Ed Miliband has said a Labour MP who tweeted a picture of a house with three England flags and a white van parked outside was "disrespectful".
Emily Thornberry quit Labour's shadow cabinet and subsequently apologised over the picture, which was branded "snobby" by the family living there.
The Labour leader said he was "furious" about the tweet, which gave a "misleading impression".
Labour has "a challenge in relation to UKIP", he admitted.
Writing in the Daily Mirror, he added it was "a challenge I'm determined to meet".
"I am not going to let UKIP get away with the claim they will stand up for working people," he pledged on Friday.
Ms Thornberry posted the image on Thursday, while voting was taking place in the Rochester by-election. Alongside the picture, she wrote: "Image from Rochester".
Labour came third in the high-profile poll in Kent behind UKIP, which won the seat and saw its second MP elected to Westminster.
Speaking outside her London home on Friday, Ms Thornberry said she had "made a mistake" and apologised "if she had upset or insulted anybody".
But in the immediate aftermath of her resignation, she 'favourited' a number of tweets which lamented her standing down.
The resident of the house, Dan Ware, said Ms Thornberry - the MP for Islington South and Finsbury - was a "snob" while her actions were also criticised by Conservative leader David Cameron and UKIP leader Nigel Farage.
Ms Thornberry is believed to have had two conversations with Mr Miliband on Thursday after posting the tweet, and offered her resignation during the second one.
The Labour leader said that although the MP may have not intended to cause offence, her actions had "conveyed a sense of disrespect".
"I was angry because I thought her tweet gave a misleading impression, when she photographed the house in which the family lived, that somehow Labour had the wrong view of that family," he told reporters as he entered a meeting in London earlier on Friday.
"It's not the view we have of that family. Labour's never had that view of disrespect. I'm afraid her tweet conveyed a sense of disrespect."
Asked what reaction he felt when he saw such an image, Mr Miliband said "respect".
He added: "I thought there was nothing unusual or odd, as her tweet implied, about having England flags in your window.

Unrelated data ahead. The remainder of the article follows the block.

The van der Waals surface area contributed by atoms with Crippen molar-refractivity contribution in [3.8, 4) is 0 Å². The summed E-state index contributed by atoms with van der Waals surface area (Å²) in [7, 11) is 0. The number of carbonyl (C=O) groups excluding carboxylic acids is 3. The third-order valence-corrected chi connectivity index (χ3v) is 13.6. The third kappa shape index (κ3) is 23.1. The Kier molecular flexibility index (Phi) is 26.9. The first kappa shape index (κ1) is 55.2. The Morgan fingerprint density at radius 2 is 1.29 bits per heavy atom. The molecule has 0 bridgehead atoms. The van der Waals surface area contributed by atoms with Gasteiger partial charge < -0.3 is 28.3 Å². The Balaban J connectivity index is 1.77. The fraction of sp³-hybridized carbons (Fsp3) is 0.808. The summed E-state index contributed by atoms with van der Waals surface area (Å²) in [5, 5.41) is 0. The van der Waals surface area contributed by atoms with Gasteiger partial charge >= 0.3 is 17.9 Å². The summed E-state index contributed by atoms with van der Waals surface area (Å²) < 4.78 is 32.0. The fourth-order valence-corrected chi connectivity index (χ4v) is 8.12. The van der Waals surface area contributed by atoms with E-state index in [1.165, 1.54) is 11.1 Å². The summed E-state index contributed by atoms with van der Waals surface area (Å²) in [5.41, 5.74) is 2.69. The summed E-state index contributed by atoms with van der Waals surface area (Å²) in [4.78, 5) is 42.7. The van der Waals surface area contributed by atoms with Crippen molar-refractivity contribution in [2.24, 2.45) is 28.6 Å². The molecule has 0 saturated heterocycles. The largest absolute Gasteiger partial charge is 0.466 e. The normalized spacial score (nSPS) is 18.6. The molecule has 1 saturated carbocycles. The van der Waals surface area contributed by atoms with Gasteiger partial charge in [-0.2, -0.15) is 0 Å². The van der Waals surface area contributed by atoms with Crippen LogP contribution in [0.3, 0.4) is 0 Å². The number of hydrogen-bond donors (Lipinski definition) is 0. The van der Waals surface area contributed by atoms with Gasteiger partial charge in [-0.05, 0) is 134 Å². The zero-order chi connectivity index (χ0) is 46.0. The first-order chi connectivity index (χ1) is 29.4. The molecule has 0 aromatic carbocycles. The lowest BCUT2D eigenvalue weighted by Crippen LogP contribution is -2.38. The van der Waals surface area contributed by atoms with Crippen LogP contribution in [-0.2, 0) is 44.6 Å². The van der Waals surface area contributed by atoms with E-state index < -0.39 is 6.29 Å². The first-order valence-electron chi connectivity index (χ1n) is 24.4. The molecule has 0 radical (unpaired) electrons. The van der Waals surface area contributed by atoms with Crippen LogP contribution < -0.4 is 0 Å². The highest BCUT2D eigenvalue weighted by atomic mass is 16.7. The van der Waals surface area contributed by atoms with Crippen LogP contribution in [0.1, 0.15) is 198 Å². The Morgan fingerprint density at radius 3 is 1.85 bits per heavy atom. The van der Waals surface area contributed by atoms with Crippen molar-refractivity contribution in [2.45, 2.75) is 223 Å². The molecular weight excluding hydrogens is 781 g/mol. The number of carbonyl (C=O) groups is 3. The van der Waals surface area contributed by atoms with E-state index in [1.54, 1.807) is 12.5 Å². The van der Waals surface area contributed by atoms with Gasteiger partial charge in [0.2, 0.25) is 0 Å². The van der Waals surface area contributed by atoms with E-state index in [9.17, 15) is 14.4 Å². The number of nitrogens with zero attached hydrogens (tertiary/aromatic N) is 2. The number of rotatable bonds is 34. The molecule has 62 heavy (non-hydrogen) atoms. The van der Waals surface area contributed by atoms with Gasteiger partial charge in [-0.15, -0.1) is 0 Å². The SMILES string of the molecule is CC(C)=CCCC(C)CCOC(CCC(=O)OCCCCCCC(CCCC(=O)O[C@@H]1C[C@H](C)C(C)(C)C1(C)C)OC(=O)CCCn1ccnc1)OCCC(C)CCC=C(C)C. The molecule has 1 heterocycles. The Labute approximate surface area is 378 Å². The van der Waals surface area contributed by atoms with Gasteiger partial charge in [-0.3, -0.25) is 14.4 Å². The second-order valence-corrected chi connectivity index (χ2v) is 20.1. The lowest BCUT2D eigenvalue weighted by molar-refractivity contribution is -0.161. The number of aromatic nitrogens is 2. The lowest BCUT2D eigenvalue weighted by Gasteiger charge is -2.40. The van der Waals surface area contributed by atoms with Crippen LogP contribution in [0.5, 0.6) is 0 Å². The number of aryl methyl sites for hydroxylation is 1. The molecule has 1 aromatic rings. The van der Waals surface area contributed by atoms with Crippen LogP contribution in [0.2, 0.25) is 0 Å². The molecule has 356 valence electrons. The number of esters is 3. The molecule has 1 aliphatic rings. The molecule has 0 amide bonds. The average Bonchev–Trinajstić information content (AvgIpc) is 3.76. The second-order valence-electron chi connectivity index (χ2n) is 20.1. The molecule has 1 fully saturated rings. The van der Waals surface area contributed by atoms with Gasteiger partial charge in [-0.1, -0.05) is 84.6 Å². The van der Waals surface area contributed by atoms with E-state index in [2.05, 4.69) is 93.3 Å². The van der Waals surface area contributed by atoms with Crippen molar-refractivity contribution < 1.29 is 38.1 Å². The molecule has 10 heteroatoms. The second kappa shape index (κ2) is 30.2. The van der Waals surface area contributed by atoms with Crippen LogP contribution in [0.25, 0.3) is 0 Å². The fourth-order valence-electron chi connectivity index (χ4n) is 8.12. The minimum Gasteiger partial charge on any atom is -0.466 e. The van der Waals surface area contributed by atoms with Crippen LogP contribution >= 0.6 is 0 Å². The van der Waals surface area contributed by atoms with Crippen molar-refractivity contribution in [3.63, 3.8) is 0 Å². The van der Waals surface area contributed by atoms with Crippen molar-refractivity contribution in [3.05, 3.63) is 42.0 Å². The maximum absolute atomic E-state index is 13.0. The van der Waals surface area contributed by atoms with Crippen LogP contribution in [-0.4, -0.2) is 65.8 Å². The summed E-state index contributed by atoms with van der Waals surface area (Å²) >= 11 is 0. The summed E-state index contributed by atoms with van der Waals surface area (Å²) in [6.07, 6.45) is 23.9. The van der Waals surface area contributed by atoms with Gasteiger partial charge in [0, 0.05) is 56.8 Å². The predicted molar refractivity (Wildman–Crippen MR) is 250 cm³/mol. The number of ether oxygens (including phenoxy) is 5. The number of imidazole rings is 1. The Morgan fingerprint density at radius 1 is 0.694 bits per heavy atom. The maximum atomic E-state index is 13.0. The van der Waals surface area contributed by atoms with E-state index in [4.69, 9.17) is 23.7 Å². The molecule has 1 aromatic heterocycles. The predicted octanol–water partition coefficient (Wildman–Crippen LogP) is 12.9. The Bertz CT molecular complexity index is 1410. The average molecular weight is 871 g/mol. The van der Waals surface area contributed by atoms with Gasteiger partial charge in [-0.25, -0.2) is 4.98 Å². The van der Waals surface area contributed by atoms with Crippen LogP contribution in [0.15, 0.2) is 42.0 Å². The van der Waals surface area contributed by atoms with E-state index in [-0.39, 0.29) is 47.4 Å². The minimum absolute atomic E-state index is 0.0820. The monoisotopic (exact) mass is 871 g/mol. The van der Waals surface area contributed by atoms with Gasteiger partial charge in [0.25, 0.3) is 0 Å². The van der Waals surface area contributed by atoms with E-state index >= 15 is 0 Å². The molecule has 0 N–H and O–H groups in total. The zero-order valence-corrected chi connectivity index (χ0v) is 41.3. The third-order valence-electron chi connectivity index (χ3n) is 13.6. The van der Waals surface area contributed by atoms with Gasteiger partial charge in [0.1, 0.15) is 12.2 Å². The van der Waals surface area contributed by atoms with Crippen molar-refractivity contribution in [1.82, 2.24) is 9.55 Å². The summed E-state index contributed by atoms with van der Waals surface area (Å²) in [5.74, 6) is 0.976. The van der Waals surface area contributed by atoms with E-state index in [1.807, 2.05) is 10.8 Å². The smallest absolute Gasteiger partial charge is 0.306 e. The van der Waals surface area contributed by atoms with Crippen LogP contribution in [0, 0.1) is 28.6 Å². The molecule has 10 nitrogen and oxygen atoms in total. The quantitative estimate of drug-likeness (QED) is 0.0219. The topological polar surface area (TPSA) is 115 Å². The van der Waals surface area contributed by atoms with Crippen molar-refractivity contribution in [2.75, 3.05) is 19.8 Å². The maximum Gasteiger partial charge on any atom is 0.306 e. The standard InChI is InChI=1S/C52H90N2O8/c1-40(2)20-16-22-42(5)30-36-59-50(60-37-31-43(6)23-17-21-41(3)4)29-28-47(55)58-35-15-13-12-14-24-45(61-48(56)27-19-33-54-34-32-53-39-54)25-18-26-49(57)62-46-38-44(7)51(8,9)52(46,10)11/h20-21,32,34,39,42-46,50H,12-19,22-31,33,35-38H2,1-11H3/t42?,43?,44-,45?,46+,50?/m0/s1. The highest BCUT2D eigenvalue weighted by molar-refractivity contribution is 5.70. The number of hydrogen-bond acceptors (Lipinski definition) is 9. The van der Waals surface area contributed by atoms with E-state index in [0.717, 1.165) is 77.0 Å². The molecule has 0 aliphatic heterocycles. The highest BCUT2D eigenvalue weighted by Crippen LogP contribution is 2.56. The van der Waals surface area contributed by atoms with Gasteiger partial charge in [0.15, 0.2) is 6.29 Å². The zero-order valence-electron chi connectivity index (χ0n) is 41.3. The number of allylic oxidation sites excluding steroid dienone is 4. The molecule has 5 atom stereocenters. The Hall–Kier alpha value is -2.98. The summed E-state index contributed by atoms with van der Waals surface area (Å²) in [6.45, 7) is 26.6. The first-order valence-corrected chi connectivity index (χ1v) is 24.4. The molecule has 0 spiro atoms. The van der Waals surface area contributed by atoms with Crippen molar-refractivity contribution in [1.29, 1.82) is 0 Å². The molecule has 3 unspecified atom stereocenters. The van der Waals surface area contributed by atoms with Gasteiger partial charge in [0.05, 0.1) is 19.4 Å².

"That's why I was so angry about it and that's why I think it's right that she resigned."
Mr Ware, a car dealer, said he would never vote for Labour in the future, adding that it did not matter who was in government.
"I've not got a clue who she is - but she's a snob," he told the Sun. "We put the flags up for the World Cup and will continue to fly them."
"I think they (Labour) need to get out of their mansions and visit the working class. Her and Ed (Miliband) should come and say sorry to me."
'Respect for voters'
BBC political editor Nick Robinson said the tweet had "given the Tory press an alternative narrative" to the party's defeat in Rochester.
He said: "It is the most extraordinary self-inflicted wound I have seen an opposition party inflict on themselves in many, many years."
Prime Minister David Cameron said the Labour MP's actions were "completely appalling", suggesting that she was "sneering at people who work hard, are patriotic and love their country".
The 54-year-old entered Parliament as MP for Islington South and Finsbury in 2005 and served as shadow energy and health spokeswoman before taking the role of shadow attorney general in 2011.
The daughter of a former assistant secretary general of the United Nations, she was born in Surrey and was called to the bar in 1983, specialising in criminal law.
She lives in Islington with her husband, the High Court judge Sir Christopher Nugee.
She had a majority of 3,569 over the Liberal Democrat candidate at the 2010 general election.
Labour MPs said she had been right to stand down, with Chris Bryant telling the BBC "the first rule of politics is surely that you respect the voters".
And John Mann said the incident was "horrendous" for Labour.
"It insults people like me, it insults the people I know - my friends and family - Labour voters across the country because white vans, England flags, they're Labour values and actually pretty routine Labour values for most of us," he told BBC Radio 4's Today programme.
Mr Farage suggested Ms Thornberry had "looked down her nose at a white van in Strood with the cross of St George on it" and the episode reflected broader attitudes within parts of the Labour Party.
"The Labour Party hate the concept of Englishness," he told the BBC News Channel. "They have done for a very long time.
"New Labour can't even stand the concept of patriotism. They think the flag somehow is unpleasant, backward-looking and nasty. People like Emily Thornberry would rather we had that blue flag with 12 stars on it that comes to us from Brussels."